Jack's in the Deck upsets Futurity
FUTURITY STAKES | PURSE: $150,000 | GRADE 2 | 2-YEAR-OLDS | 6 FURLONGS
Jack's in the Deck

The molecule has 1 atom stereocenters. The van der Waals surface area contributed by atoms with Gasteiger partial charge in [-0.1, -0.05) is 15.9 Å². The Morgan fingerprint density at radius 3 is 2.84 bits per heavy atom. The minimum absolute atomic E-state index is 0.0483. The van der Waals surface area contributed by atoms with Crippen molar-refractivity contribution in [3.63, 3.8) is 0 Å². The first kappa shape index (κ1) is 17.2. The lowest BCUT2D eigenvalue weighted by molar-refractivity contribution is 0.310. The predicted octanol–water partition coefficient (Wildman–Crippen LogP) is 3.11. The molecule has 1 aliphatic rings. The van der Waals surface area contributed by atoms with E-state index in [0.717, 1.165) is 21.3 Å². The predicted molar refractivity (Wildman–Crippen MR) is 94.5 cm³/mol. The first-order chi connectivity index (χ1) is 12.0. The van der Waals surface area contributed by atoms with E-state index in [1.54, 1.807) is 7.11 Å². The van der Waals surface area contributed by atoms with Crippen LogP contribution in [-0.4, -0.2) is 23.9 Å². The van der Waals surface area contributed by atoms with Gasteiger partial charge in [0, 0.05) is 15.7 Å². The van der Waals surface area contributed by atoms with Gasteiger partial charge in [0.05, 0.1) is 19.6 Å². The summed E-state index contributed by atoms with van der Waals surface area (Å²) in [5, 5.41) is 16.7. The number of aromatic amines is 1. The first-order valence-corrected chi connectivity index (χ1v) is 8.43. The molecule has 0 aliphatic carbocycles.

ELMONT, N.Y. -- Unable to find the proper maiden race to fill at Delaware Park for her 2-year-old Jack's in the Deck, trainer Robin Graham opted to supplement him to Sunday's Grade 2, $150,000 Futurity Stakes at Belmont Park. The $2,000 investment paid huge dividends when Jack's in the Deck -- the only maiden in the field of six -- came off the rail turning for home and easily moved past pacesetter Team Six to win the 121st Futurity by four lengths. Team Six held second by a nose over Tarpy's Goal, the 8-5 favorite who drifted out badly in midstretch. Large Kaufy, Getupwiththeson, and Threeanddonedan completed the order of finish. Jack's in the Deck, a Maryland-bred son of Love of Money, was coming off a second-place finish in a 4 1/2-furlong maiden race at Delaware Park on May 25. Graham, who is based at Laurel Park in Maryland, wanted to run back at Delaware because the colt is Delaware-certified, meaning he runs for an additional $15,000 in maiden races that are worth $40,000. But races weren't filling at the distance Graham wanted, and with the Futurity field coming up light, she opted to take a shot in the six-furlong race. Graham initially named Alan Garcia to ride, but that jockey had engagements at Monmouth Park on Sunday, so instead Graham got Joe Bravo to ride. Under Bravo, Jack's in the Deck stalked the pace inside of Tarpy's Goal and was within two lengths of Team Six, who set fractions of 22.97 seconds and 47.18 for the opening half-mile. Tarpy's Goal, under Javier Castellano, joined the leaders at the quarter pole and looked like he was going to win it before shortening stride and drifting out at the eighth pole. Meanwhile, Bravo guided Jack's in the Deck off the rail leaving the quarter pole and pulled clear of Team Six in the final sixteenth. Jack's in the Deck, owned by Skeetdattle Stable, covered the six furlongs in 1:13.36 and returned $30.20 as the longest shot in the field. "He had run 4 1/2 furlongs first time, and this was three-quarters, which made us real happy," Graham said. "At Delaware first time, he broke with the field and they ran away from him. We work to get our horses to relax, finish well, and close, and he did that. We figured there'd be a lot of speed today because so many of those horses were coming out of 4 1/2-furlong races. It looked like it would set up perfectly."